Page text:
Hundreds of demonstrations have taken place worldwide against a planned free trade agreement between the US and the EU – in one of the largest series of protests so far.
There is intense opposition to the Transatlantic Trade and Investment Partnership (TTIP). The next round of talks on the proposed pact are due to begin in New York on Monday, aiming to remove customs and regulatory barriers between the United States and Europe.
Saturday’s rallies were organised by an international alliance of non-governmental organisations, unions, political parties and other groups across some 45 countries.
An estimated 22,000 people marched in Austrian towns and cities. Many believe the pact will damage the country’s agricultural and pharmaceutical sectors as well as consumers.
In Vienna organisers said 15,000 turned out; the police put the number at 6,000. There were also demonstrations in Graz, Linz and Klagenfurt.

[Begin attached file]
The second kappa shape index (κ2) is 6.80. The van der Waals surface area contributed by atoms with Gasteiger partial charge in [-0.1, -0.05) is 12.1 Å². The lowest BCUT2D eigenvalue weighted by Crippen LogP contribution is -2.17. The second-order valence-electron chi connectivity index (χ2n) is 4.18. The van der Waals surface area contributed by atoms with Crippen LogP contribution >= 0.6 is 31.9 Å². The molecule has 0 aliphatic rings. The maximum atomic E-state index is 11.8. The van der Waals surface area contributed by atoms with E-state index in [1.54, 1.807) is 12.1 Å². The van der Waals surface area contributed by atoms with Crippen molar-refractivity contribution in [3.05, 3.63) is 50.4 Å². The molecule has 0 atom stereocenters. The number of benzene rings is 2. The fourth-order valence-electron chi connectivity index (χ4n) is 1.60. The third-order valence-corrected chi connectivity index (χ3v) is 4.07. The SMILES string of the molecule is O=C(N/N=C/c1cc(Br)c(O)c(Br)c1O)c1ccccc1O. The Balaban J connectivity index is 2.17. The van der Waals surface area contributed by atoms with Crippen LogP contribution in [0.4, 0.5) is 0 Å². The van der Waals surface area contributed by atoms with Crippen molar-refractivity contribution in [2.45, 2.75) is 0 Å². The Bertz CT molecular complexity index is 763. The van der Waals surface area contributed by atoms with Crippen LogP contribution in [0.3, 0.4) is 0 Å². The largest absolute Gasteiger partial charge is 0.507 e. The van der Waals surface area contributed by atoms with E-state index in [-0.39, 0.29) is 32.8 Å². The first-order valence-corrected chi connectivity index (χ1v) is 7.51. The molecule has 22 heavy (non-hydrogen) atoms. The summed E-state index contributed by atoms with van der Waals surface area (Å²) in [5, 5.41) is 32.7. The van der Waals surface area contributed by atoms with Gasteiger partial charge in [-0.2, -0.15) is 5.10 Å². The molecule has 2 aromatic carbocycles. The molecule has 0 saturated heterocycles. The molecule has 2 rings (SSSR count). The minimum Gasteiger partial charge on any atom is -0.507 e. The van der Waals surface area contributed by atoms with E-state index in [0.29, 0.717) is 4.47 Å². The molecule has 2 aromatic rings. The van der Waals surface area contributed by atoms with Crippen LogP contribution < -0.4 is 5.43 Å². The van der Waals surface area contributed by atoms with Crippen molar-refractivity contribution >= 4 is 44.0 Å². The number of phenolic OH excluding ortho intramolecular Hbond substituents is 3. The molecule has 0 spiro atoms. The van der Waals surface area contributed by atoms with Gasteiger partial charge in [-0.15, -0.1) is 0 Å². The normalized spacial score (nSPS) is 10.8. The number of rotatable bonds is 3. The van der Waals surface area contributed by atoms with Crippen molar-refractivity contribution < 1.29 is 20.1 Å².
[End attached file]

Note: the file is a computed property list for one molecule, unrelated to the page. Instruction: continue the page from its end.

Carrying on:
Of more than 200 protests across Germany on Saturday, more people turned out in Munich than in any other city, including Berlin.
Of all European counties, resistance to the proposed agreement is arguably strongest in Germany.
One poll found 43 percent of people thought TTIP to be “bad”, compared to 30 percent of Germans who said it was “good”.
Some believe the pact will threaten health and safety standards in food.
“We say NO, we don’t want this. We have enough going on here in Germany with genetically modified food,” said one woman at the Munich protest.
Among the other protests, about 2,000 demonstrated in Brussels; about half that number in Helsinki.
Supporters of the free trade pact argue it will be a massive boost for participating countries economies.
Its detractors fear it will simply benefit already-powerful corporate interests, at the expense of job security, the environment, and consumer concerns.
The European Commissioner for Trade, Cecilia Malmström, said in a blog on the Commission website last week that although she found the debate inspiring, opposition to TTIP did not have a basis in reality.
The pact, she said, could bring better public services and lower costs – and would not tie governments’ hands or put them in hock to the private sector.